A whole century later, I must have had the same look as the Sundance Kid as he stepped off the train in Bolivia. I stood in front of a mound of rubble, no sign, no road, no nothing, but a narrow mule track straight out of the 1900 which marked the border of Bolivia.
To tell the story of the damned Bolivia, I must first tell the hellish story of getting to Bolivia. Imagine yourself sitting under the August sun in Texas, dressed in thick black Kevlar pants and jackets, full-face helmet, pair of gloves and black combat boots, then fancy sitting on top of a black motorcycle with 300lbs of film and travel gear with an engine hot enough to fry bacons on. Now add another person with the exact same outfit to your pillion and for the finishing touch, imagine sipping boiling hot water and you might get a grasp of what I felt as I left the capital of Paraguay for the Chaco region to the north. I visited the Chaco in Argentina in winter and came out just short of a heatstroke, yet I was riding in the middle of summer to one of the most isolated and hottest places in South America.
The ordeal of getting a visa for Bolivia is a story of it itself, but to not make the long story longer, the Bolivian Embassy doesn’t really give you a visa. What they give you is a piece of paper that you take with you and then you have to find the immigration office somewhere past the border deep in Bolivia to get your actual visa. And as everything takes a million years to get done in South America, my visa process took so long that when I finally got the paper, I had only two days to get to the border, almost 900km away.
Visa in hand, I went to the parking garage to bring out the motorcycle for oil and tire change, and as Mr. Murphy had it, the battery was completely dead, reading zero volt on the voltmeter. I took out the battery and took it to a shop to recharge, and I had to wait until the next day to get it back. When I finally got the battery back, I tore the bike apart until I found the short but it was already too late to get on the road. The next day I changed the tires for a pair of new dual sports, changed the brake pads, and loaded the bike for the marathon to the border with only 12 hours left on my visa.
Paraguay has very nice highways, and discounting the occasional wandering cows, you can rack up pretty good time, but this road wouldn’t end. From 10am to 7pm, we rode straight shot only stopping for gas and a short lunch break and we made it to Mariscal Estigarribia, the last frontier town in the Chaco in Paraguay. We got the passport stamped and I was officially out of the country, although we had 250km from Mariscal Estigarribia to the border and 150km more to Ibibobo, the first town in Bolivia. It was already 7pm and the sun would set in an hour or two so we kept pushing on to get at least closer to the border.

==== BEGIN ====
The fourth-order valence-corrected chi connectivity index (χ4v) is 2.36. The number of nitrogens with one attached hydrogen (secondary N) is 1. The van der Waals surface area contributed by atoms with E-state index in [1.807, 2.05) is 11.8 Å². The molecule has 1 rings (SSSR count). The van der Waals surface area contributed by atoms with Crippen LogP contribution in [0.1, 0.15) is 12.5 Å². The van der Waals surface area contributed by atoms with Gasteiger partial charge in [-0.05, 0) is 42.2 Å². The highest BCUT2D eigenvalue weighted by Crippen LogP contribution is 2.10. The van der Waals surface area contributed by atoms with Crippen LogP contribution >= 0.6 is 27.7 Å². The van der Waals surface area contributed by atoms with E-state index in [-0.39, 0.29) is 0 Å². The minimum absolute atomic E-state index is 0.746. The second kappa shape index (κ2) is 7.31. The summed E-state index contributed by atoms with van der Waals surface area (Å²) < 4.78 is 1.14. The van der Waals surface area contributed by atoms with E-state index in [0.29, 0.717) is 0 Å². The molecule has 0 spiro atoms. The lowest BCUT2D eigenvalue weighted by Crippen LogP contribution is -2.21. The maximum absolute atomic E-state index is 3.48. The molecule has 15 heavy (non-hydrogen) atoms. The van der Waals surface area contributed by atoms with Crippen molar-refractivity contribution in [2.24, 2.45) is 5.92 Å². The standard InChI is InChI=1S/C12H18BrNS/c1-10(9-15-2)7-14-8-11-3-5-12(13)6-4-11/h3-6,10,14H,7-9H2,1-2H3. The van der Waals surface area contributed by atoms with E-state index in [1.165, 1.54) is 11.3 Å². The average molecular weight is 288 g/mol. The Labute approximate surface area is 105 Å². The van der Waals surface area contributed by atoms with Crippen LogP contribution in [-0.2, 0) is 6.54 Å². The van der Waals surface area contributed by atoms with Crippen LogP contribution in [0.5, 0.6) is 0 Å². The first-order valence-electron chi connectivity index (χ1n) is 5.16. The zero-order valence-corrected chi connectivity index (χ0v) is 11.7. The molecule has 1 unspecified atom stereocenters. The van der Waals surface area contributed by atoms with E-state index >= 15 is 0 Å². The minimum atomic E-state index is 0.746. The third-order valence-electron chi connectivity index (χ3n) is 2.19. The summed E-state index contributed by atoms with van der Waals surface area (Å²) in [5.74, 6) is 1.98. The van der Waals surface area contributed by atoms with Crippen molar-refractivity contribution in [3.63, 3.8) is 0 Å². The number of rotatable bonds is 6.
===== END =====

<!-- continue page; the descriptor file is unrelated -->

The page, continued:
As we went deeper into the Chaco, the road started to get worse and potholes the size of a fin-tailed Cadillac started to cover the road. I double checked a few times on my GPS and it seemed that we were going the right way, but the total lack of traffic was telling me that either people don’t go to Bolivia for some reason or this was going to be a road from hell. As my luck had it, it turned out to be both. Potholes steadily grew in size and worse yet, the ground turned into some sort of sand that was finer that Baby Johnson ass-powder. Going on a straight line was impossible and the more I dodged sandpits, bigger and wider versions kept showing up. It was like a DMV test, except that if I ran over a cone, I would send us crashing in a ditch.
I was thinking that there is no way in hell that we could make the border, but there was nowhere to stop either. Both sides of the road were like the Atlantic beach with that powdery stuff going down to China and I just kept going with hope of finding a solid ground that we could crash at night. As I was thinking about all this, we hit a deep sandpit and went flying on the ground. We were Ok but the bike was stuck. We were both exhausted from the long ride and as much as we tried, we couldn’t even upright the bike in the sand as we kept slipping on the soft ground. There was nothing we could do so we waited, hoping that there would be another idiot going the same road who would give us a helping hand. A cigarette or two later, we spotted a fruit truck in the distance and our deliverance came in a form of an 8 man team. All these guys pushed and shoved and I kept on the throttle until the bike made it out of the long pit.
We thanked our saviors and knowing that there won’t be a soul on the road if we got stuck again, I chased after them and got in front just in case. I don’t remember how long we rode in the dark but I know that it felt like an eternity as we kept going in and out of sand pits, and the bike trashed about every direction. Finally we saw a light. A lone dim light of a common house on a cattle ranch and I raced for it. We asked for permission to stay there and we were home free – for the night at least. The fruit truck arrived a few minutes later and we bought a dozen bananas and a giant watermelon for the dinner.
The watermelon turned out to be as white as Dick Cheney, but I didn’t care, I was so dehydrated that all I wanted was something with water in it. We pitched the tent next to an old abandoned Jeep, and a three legged calf, and retired for the night. My face was so burnt from the sun and it was so hot outside that I stayed awake for the longest time before falling asleep in my own sweat with the three legged cow howling nonstop next to my head until dawn. As it would turn out, the road to hell was just about to begin; the past section would be a walk in a park in comparison. Stay tuned.